Kent backs stronger strategic planning for infrastructure delivery

There is a £2 billion funding gap in Kent and Medway between secured and expected funds and the infrastructure required to support the delivery of new homes between now and 2031, Kent County Council has warned as it published a new strategic framework to identify and prioritise investment in infrastructure.

Infrastructure: document warns of Kent funding shortfall
Infrastructure: document warns of Kent funding shortfall

Last week, Kent County Council published its new Growth and Infrastructure Framework (GIF). The document was prepared by consultancy AECOM for the council in partnership with Medway Council and Kent’s 12 district and borough councils.

According to the council, the document "provides a snapshot of planned growth and its required supporting infrastructure across Kent between now and 2031."

It also recommends actions to the council to work towards solutions to the likely £2 billion infrastructure funding gap.

Alongside warning about the funding gap, the GIF says that current approaches for delivering growth, such as the local plan system and community infrastructure levy, can limit the ability of councils to take a strategic approach.

As part of its solution to this, the document says that the council will "open a conversation with South East Strategic Leaders and the County Councils in the South East on strategic issues and priorities, in particular transport, including linkages to London and radial routes to better connect the wider South East."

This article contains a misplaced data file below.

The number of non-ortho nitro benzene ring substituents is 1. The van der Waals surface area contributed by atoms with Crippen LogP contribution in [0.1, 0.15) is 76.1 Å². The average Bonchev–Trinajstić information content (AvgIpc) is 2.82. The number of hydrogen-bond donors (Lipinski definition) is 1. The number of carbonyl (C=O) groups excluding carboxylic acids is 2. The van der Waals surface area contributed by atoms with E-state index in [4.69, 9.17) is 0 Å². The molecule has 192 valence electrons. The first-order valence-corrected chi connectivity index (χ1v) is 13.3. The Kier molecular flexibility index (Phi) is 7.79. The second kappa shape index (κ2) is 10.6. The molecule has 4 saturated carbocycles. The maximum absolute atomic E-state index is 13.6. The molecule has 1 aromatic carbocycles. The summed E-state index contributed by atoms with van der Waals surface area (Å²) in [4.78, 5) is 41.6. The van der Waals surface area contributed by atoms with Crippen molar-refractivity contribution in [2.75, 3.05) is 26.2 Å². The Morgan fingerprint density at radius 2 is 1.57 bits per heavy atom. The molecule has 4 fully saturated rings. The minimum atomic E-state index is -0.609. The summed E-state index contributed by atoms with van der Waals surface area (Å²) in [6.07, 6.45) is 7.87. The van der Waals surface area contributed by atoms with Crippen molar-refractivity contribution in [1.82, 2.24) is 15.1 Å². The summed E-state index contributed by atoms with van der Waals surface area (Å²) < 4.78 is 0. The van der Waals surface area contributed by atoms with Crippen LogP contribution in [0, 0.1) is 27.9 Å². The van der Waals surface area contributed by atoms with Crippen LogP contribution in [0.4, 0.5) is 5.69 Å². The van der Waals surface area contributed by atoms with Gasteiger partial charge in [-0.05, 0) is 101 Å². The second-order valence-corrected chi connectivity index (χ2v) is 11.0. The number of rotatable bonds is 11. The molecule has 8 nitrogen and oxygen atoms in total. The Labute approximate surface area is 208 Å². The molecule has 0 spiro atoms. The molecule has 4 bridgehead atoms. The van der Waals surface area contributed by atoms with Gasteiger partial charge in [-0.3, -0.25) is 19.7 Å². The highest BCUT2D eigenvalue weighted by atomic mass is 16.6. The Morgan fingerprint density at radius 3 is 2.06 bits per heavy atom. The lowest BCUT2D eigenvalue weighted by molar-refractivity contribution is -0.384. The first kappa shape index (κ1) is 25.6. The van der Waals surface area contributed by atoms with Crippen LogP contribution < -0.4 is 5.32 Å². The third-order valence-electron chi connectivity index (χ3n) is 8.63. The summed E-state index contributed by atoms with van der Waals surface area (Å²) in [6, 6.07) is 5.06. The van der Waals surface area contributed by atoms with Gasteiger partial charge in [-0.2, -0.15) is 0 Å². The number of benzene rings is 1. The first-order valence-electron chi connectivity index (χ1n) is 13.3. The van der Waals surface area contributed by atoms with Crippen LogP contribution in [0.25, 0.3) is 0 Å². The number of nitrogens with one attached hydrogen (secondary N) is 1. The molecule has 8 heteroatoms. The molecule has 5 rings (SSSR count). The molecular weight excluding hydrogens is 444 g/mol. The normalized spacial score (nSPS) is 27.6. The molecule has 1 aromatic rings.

It also says the council will "work collaboratively to find ‘new innovative ways’ of closing the funding gap. (Tax Increment Funding (TIF), Institutional Investment, better application of CIL etc) - recognising that this is a problem that is not unique to Kent, but for which Kent could provide an opportunity and willing partner for innovation."

Tom Venables, director – design, planning & economics, at AECOM, said: "The South East is facing multiple challenges that have the potential to limit economic growth in the region. Capitalising on the region’s unique relationship with London could help it become an influential economic powerhouse in its own right.

"For this to be achieved, the region must facilitate growth through new, joined-up approaches that connect housing provision with infrastructure investment. As a responsible, progressive council, Kent has recognised the scale of the challenge. Publication of the GIF is an important first step towards realising the county’s growth and economic potential."

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